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If you search Google for "Mrs. * ZT-L", you'll find many instances of this honorific used for couples, and a few for women. Here are some examples of it used for women by various Jewish news or public relations outlets: BaltimoreJewishLife.com regrets to inform the community of the petirah of Mrs. Chaya Bobrowsky, zt’l, grandmother of Reb Yoni Adler. ...


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This is a big Machloket Rishonim. The Rambam (Tzitzit 3:9), among others, rules that women may not say blessings on Mitzvot they are not obligated in, while Rabbeinu Tam and the Rashba (RH 33a), among others, rule they may. In OC 589:6, the Shulchan Arukh rules like the former group while the Rama notes the custom is like the latter group (though in his ...


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The Comprehensive English-Yiddish Dictionary has Hasid, f. --- די חסידה, ־ות; די חסידתטע, ־ס with pronunciations [KhSÍDE, -S] and [KhSÍDESTE, -S], respectively.


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Following @ Isaac Moses, I searched for Rebbetzen * zt-l and found: Rebbetzin Kanievsky ZTL in the yeshivaworld.com Rebbetzin Bluma ZTL in matzav.com Rebbetzin Vichna Kaplan ztl in linkapeida-judaism.com Rebbetzin Batsheva Esther Kanievsky, zt”l in tznius.tips … Rebbetzin Chana Weinberg, zt'l in mekorhabracha.org It is clear that zt"l is used for ...


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Halochakli it is permitted if a chatzitza covers less than half the body (or heir) and it does not bother most of the woman like her (that have her profession) But the minhag is lohathila for mikva no chatzitza at all, ( bidieved if like above (halochakly permited) then OK, (if went home already even more lenient (ask a Rabbi) so that people should not ...


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The short answer(s): (a) Rashi, Tosafot, the Ran, the Rosh, the Tur (according to the Rema in Darkei Moshe EH 115 #4) and the Shulchan Aruch (EH 21:2, 115:4) all understand the Mishna/Gemara on Ketubot 72a to mean that a woman has no obligation (a priori) to cover her hair in her courtyard, and certainly not at home, even though it may be praiseworthy to do ...


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Chossidit is an adjective, not a name. But Chassidist is a name. In Hebrew this name is Chassida. In Erets Israel we say Chassida. But Litayt, not Litaa. (mnemonic: Storks eat lizards, so we say litait because of the Chassida).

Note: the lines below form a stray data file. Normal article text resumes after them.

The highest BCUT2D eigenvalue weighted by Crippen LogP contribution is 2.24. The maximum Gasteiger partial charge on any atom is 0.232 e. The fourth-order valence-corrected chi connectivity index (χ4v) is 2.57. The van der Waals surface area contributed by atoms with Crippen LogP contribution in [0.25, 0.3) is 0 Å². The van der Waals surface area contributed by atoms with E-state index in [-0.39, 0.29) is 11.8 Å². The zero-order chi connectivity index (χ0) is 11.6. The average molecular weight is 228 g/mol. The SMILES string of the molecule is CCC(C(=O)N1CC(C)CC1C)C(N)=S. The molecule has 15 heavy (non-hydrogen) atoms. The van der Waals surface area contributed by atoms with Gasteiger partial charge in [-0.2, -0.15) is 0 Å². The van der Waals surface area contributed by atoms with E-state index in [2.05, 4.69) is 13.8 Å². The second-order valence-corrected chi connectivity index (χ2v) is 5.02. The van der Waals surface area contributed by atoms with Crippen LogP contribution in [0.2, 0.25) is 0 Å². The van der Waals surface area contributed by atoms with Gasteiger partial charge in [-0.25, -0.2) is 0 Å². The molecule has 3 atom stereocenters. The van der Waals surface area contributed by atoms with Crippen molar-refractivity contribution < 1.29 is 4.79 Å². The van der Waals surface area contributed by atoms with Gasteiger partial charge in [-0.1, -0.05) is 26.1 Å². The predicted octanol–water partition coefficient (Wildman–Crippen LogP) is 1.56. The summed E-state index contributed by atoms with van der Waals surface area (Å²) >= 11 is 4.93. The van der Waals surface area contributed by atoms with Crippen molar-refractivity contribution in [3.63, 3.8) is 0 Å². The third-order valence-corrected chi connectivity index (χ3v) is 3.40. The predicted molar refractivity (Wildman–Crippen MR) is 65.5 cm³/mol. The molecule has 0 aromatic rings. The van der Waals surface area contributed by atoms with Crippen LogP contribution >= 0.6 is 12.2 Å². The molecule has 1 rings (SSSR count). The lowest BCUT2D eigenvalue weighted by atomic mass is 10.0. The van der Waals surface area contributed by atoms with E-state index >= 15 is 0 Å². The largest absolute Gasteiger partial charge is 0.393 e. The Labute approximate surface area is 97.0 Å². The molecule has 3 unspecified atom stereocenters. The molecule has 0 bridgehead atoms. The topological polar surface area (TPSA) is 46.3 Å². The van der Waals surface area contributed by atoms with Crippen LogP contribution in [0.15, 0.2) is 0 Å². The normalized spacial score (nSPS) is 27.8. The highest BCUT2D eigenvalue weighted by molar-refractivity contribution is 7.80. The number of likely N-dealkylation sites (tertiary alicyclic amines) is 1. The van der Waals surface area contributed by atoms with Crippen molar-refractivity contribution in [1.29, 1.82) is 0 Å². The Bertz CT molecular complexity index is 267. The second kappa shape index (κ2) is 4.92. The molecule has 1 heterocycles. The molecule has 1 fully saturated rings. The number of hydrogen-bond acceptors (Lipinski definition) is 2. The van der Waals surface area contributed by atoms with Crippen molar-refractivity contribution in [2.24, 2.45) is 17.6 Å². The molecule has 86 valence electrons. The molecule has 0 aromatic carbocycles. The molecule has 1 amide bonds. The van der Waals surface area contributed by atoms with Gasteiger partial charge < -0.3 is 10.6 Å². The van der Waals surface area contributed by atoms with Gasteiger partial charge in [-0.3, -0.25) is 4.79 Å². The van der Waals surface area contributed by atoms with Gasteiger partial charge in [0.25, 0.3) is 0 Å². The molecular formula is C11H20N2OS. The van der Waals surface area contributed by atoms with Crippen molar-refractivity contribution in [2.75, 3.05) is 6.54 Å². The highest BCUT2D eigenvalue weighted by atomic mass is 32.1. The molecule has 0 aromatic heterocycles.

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The obligation for women to drink 4 cups like men from the Gemoro in Pesochim 108b. ת"ר: הכל חייבין בארבעה כוסות הללו, אחד אנשים ואחד נשים Reasons given are that although women are exempt from time-bound mitzvos, here women were also involved in the miracles. Further it was in their merit that we were redeemed and they also suffered the enslavement ...


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I found this: משנה. מי שהיה עבד או אשה או קטן מקרין אותו – עונה אחריהן מה שהן אומרין, ותבא לו מאירה. אם היה גדול מקרא אותו – עונה אחריו הללויה, מקום שנהגו לכפול – יכפול, לפשוט – יפשוט, לברך – יברך, הכל כמנהג המדינה. One who has a slave, a woman, or a minor read [the Hallel] to him, he must repeat after them what they say, and a curse be ...


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According to wikipedia, Zt"l is used for men as well as women. If I recall correctly, when Rebetzin Kamenetzki, wife of Rav Binyamin Kamenetzki died, about 4 months ago, many of the local articles and newspapers referred to her using Zt"l. Perhaps, a Chaba"d-nick can verify if this term is used regarding Rebbetzin Chaya Schneerson.


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In Maharal language I think you would say men are tzurah, women are chomer. Leadership is the provision of tzurah to the klal so cannot be provided by women unless they become masculine to some extent which is a perversion of their natural order.


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There are many interpretations, some not even about women. Here are two opposing views about women and wisdom. Rashi (referencing Vayikra Rabba 2:1) understands the passage to mean that if it's so hard to find a single man wise enough to teach Gemara, then one should be particularly cautious with women: אדם אחד מאלף מצאתי - בנוהג שבעולם אלף נכנסים ...



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